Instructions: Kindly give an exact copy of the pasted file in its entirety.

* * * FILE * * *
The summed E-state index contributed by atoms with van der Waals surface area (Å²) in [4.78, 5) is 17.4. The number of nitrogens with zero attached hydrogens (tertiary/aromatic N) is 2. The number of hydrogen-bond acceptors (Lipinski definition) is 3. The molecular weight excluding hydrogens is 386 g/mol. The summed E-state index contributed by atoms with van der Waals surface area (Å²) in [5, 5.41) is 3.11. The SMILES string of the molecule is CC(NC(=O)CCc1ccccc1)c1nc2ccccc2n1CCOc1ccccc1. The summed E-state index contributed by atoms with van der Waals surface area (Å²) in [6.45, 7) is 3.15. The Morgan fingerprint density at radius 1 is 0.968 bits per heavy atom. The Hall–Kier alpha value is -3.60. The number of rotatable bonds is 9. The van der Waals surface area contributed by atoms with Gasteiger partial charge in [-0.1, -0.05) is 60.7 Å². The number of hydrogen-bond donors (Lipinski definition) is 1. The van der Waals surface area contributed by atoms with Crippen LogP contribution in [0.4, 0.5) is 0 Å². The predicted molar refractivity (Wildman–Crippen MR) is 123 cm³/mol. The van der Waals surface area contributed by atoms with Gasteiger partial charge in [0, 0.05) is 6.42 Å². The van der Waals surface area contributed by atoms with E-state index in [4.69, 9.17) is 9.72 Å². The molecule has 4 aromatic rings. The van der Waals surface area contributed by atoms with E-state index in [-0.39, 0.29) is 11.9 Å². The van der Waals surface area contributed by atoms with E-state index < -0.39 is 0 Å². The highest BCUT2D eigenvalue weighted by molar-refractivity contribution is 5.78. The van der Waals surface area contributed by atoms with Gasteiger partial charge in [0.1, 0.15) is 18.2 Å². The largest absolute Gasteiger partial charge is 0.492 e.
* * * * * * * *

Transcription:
The summed E-state index contributed by atoms with van der Waals surface area (Å²) in [4.78, 5) is 17.4. The number of nitrogens with zero attached hydrogens (tertiary/aromatic N) is 2. The number of hydrogen-bond acceptors (Lipinski definition) is 3. The molecular weight excluding hydrogens is 386 g/mol. The summed E-state index contributed by atoms with van der Waals surface area (Å²) in [5, 5.41) is 3.11. The SMILES string of the molecule is CC(NC(=O)CCc1ccccc1)c1nc2ccccc2n1CCOc1ccccc1. The summed E-state index contributed by atoms with van der Waals surface area (Å²) in [6.45, 7) is 3.15. The Morgan fingerprint density at radius 1 is 0.968 bits per heavy atom. The Hall–Kier alpha value is -3.60. The number of rotatable bonds is 9. The van der Waals surface area contributed by atoms with Gasteiger partial charge in [-0.1, -0.05) is 60.7 Å². The number of hydrogen-bond donors (Lipinski definition) is 1. The van der Waals surface area contributed by atoms with Crippen LogP contribution in [0.4, 0.5) is 0 Å². The predicted molar refractivity (Wildman–Crippen MR) is 123 cm³/mol. The van der Waals surface area contributed by atoms with Gasteiger partial charge in [0, 0.05) is 6.42 Å². The van der Waals surface area contributed by atoms with E-state index in [4.69, 9.17) is 9.72 Å². The molecule has 4 aromatic rings. The van der Waals surface area contributed by atoms with E-state index in [-0.39, 0.29) is 11.9 Å². The van der Waals surface area contributed by atoms with E-state index < -0.39 is 0 Å². The highest BCUT2D eigenvalue weighted by molar-refractivity contribution is 5.78. The van der Waals surface area contributed by atoms with Gasteiger partial charge in [0.1, 0.15) is 18.2 Å². The largest absolute Gasteiger partial charge is 0.492 e.